Recording of the Week Julia Fischer plays Schubert
As regular readers will probably have already discerned, one of my biggest loves is chamber music, but until very recently I’ve never really been able to get on with Schubert’s Violin Sonatas. I have always wondered why this has been the case as I find his other chamber music fantastic, and I couldn’t live without his great String Quintet or any of his later String Quartets. If they were particularly early works I could probably understand it, but they are not and, written in 1816, postdate all ten Violin Sonatas of Beethoven, a composer whom Schubert greatly admired. However, their style is much more Mozartian, with the violin still playing a somewhat subordinate role to that of the piano. In fact they’re written as if Schubert was unaware of Beethoven’s Sonatas but from all the reading I’ve done I simply cannot believe that was the case.
It seems that they have always been somewhat on the sidelines of the mainstream repertoire. Even when they were first published in 1836 they were called ‘sonatinas’ rather than ‘sonatas’ even though Schubert himself only ever referred to them with the latter. I suspect this was done mainly to make them attractive to the amateur players who were doubtful of their own technical abilities, but it nonetheless also somewhat suggests a belittling of the depth and value of the compositions themselves.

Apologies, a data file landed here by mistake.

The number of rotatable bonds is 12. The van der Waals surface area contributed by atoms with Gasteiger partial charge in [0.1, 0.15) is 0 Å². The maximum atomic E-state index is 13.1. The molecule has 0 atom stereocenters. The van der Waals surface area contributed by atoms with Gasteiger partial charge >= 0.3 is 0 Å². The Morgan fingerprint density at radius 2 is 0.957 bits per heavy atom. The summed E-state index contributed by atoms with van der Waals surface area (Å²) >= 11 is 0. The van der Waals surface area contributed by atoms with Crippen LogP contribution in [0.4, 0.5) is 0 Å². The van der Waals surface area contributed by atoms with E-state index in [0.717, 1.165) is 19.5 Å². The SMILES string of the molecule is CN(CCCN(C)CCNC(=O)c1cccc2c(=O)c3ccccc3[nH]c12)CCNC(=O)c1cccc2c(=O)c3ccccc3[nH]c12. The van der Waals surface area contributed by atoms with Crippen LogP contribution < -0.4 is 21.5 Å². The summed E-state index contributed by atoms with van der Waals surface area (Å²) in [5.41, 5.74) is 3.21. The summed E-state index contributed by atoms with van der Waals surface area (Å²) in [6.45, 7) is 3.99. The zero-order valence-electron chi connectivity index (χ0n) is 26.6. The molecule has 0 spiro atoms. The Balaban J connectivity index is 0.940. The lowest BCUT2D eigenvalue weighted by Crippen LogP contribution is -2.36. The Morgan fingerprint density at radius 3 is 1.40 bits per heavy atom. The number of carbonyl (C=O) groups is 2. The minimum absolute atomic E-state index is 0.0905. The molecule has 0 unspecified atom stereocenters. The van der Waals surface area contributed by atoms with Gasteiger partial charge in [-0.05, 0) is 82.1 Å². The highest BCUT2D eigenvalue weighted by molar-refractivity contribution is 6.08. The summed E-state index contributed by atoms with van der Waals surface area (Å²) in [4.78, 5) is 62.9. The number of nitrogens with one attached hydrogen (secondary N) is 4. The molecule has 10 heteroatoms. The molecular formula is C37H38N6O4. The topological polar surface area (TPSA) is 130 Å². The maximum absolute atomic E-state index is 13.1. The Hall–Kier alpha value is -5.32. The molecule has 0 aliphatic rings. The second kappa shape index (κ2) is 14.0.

I remember a couple of years ago when Harmonia Mundi released a recording with Andrew Manze (a violinist whom I admire very much) I thought it would be an opportunity to really get to know and love the works, but I found the recording a bit too clinical and was left somewhat cold still wondering whether my problem lay with the recordings I’d heard or the works themselves.
However, in the last couple of weeks I’ve been listening to Julia Fischer’s new recording on Pentatone (out today), and it is really good, offering by far the most convincing performances I’ve heard of these works. When she plays them you hear all the little mysteries and moments of wonder that Schubert wrote. These are beautiful performances, played with a real love and respect for what they contain while not trying to make them into something they’re not. I’ve found myself quite enchanted and I’ve put a link to the whole of the last movement of the G minor Sonata for you to enjoy below.
Finally I should also mention that we are currently running a Julia Fischer special offer where you can buy most of her catalogue of recordings at up to 35% off.
Julia Fischer (violin) & Martin Helmchen (piano)
Available Formats: MP3, CD Quality FLAC, Hi-Res FLAC